> I'm just an sbcl user like you, and I have tried the same with the latest
> stable 1.0.51 (compiled from source on x86-64 debian)

I forgot to mention in the first email (and I apologize) that
I'm on an x86 ubuntu 10.04.3 LTS box (and those other tests were on a
32-bit box). 

> CL-USER> (round (* 10.004939019999991d0 1e8))
> 1000493902
> -8.344650268554688d-7
> 
> So, my guess is that whatever issue has been with the 1.0.46/47, sbcl
> developers seem to have solved it with 1.0.51. Perhaps you could test your
> code with that one and see if it works?

Sure, I'll give 1.0.51 a try.

Hrm. Nope. It still doesn't work.

Linux black > sbcl
This is SBCL 1.0.51, an implementation of ANSI Common Lisp.
More information about SBCL is available at <http://www.sbcl.org/>.

SBCL is free software, provided as is, with absolutely no warranty.
It is mostly in the public domain; some portions are provided under
BSD-style licenses.  See the CREDITS and COPYING files in the
distribution for more information.
* (round (* 10.004939019999991d0 1e8))

1000493901
0.9999991655349731d0

If I start it with --no-userinit, the round call still doesn't work.

Since it worked for you, this has the signature of a 32/64 bit problem.

My specific processor is this:

Linux black > cat /proc/cpuinfo 
processor	: 0
vendor_id	: GenuineIntel
cpu family	: 6
model		: 13
model name	: Intel(R) Celeron(R) M processor         1.60GHz
stepping	: 8
cpu MHz		: 1596.238
cache size	: 1024 KB
fdiv_bug	: no
hlt_bug		: no
f00f_bug	: no
coma_bug	: no
fpu		: yes
fpu_exception	: yes
cpuid level	: 2
wp		: yes
flags		: fpu vme de pse tsc msr pae mce cx8 apic mtrr pge mca cmov clflush dts acpi mmx fxsr sse sse2 ss tm pbe nx
up bts
bogomips	: 3192.47
clflush size	: 64
cache_alignment	: 64
address sizes	: 32 bits physical, 32 bits virtual
power management:

Thank you for your help!

-pete

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Peter Keller | 2 Sep 10:43 2011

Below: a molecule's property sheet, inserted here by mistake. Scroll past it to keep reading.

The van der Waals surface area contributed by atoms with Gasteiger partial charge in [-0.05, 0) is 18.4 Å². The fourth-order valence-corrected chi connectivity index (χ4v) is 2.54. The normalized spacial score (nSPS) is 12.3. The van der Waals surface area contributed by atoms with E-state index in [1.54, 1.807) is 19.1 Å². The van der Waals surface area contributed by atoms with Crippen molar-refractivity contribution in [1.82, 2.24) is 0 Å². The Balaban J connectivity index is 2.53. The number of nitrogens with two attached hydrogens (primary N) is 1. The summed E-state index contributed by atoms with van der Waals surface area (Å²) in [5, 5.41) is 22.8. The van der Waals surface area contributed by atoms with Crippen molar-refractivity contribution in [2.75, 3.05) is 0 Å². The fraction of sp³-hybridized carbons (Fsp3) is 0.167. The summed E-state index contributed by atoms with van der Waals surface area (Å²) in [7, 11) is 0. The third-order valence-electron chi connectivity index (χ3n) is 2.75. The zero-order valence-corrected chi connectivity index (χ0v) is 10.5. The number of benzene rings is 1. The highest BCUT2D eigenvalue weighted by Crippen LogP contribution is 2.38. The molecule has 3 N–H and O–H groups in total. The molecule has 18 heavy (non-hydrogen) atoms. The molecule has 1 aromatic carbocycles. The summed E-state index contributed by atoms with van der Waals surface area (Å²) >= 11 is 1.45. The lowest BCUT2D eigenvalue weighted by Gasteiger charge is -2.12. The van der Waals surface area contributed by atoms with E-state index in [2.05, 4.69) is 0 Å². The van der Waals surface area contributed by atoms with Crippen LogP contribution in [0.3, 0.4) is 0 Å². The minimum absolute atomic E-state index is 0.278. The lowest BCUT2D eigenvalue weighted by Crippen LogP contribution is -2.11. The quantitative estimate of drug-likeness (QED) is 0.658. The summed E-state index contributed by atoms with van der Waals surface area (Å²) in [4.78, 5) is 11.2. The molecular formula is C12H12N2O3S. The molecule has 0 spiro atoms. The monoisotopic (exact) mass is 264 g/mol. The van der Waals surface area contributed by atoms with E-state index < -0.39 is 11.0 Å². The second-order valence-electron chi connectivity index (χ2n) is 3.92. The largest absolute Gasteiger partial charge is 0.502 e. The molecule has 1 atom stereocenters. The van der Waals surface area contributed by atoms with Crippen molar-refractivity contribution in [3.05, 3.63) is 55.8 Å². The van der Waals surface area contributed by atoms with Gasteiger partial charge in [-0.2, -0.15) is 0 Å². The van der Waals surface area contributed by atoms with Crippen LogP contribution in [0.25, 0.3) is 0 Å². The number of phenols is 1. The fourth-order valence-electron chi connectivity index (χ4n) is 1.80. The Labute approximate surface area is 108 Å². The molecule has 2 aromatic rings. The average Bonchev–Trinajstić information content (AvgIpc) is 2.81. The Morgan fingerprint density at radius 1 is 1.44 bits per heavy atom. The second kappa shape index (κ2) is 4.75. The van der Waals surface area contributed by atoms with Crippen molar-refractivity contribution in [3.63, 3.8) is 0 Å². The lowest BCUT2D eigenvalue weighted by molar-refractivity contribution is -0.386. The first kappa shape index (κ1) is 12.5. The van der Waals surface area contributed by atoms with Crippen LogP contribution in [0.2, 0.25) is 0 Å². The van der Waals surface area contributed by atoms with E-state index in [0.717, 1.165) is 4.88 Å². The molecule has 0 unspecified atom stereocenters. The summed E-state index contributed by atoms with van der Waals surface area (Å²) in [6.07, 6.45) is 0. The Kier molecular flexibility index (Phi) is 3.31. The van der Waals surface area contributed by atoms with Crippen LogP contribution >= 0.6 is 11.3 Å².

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Re: rounding issue

On Fri, Sep 02, 2011 at 09:17:45AM +0100, Christophe Rhodes wrote:
> The answer I think is that the not-fixnum branch in %unary-round is
> completely wrong.  The logic looks like a weird mix of truncate and
> round-to-even, getting I think neither of them right.  I think if we
> replace the ROUNDED binding with
>   (if (minusp exp)
>       (let ((fractional-bits (logand bits (lognot (ash -1 (- exp)))))
>             (0.5bits (ash 1 (- -1 exp))))
>         (cond
>           ((> fractional-bits 0.5bits) (1+ shifted))
>           ((< fractional-bits 0.5bits) (1+ shifted))
>           (t (if (oddp shifted) (1+ shifted) shifted)))))
> then it'll start working.  (It passes my minimal tests, but maybe you
> could check that the rest of your application, not just this one round
> statement, works?)

I'll try out the suggested patch as soon as I can. I need sleep badly and
tomorrow is a busy day. So it might be a day before I get a chance to try
it.

> Thank you for the report!

Thank you for the amazingly fast debugging of it! I very much appreciate it!

-pete

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Christophe Rhodes | 2 Sep 20:46 2011
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Re: rounding issue

Hi,

I'm glad I put the PS in and sent this to Raymond Toy, because he
pointed out that...

Christophe Rhodes <csr21 <at> cantab.net> writes:

> The answer I think is that the not-fixnum branch in %unary-round is
> completely wrong.  The logic looks like a weird mix of truncate and
> round-to-even, getting I think neither of them right.  I think if we
> replace the ROUNDED binding with
>   (if (minusp exp)
>       (let ((fractional-bits (logand bits (lognot (ash -1 (- exp)))))
>             (0.5bits (ash 1 (- -1 exp))))
>         (cond
>           ((> fractional-bits 0.5bits) (1+ shifted))
>           ((< fractional-bits 0.5bits) (1+ shifted))

... this line is wrong.  "Why increment if the fractional part is less
that 0.5?"  (Why indeed?)

>           (t (if (oddp shifted) (1+ shifted) shifted)))))
> then it'll start working.  (It passes my minimal tests, but maybe you
> could check that the rest of your application, not just this one round
> statement, works?)

Cheers,

Christophe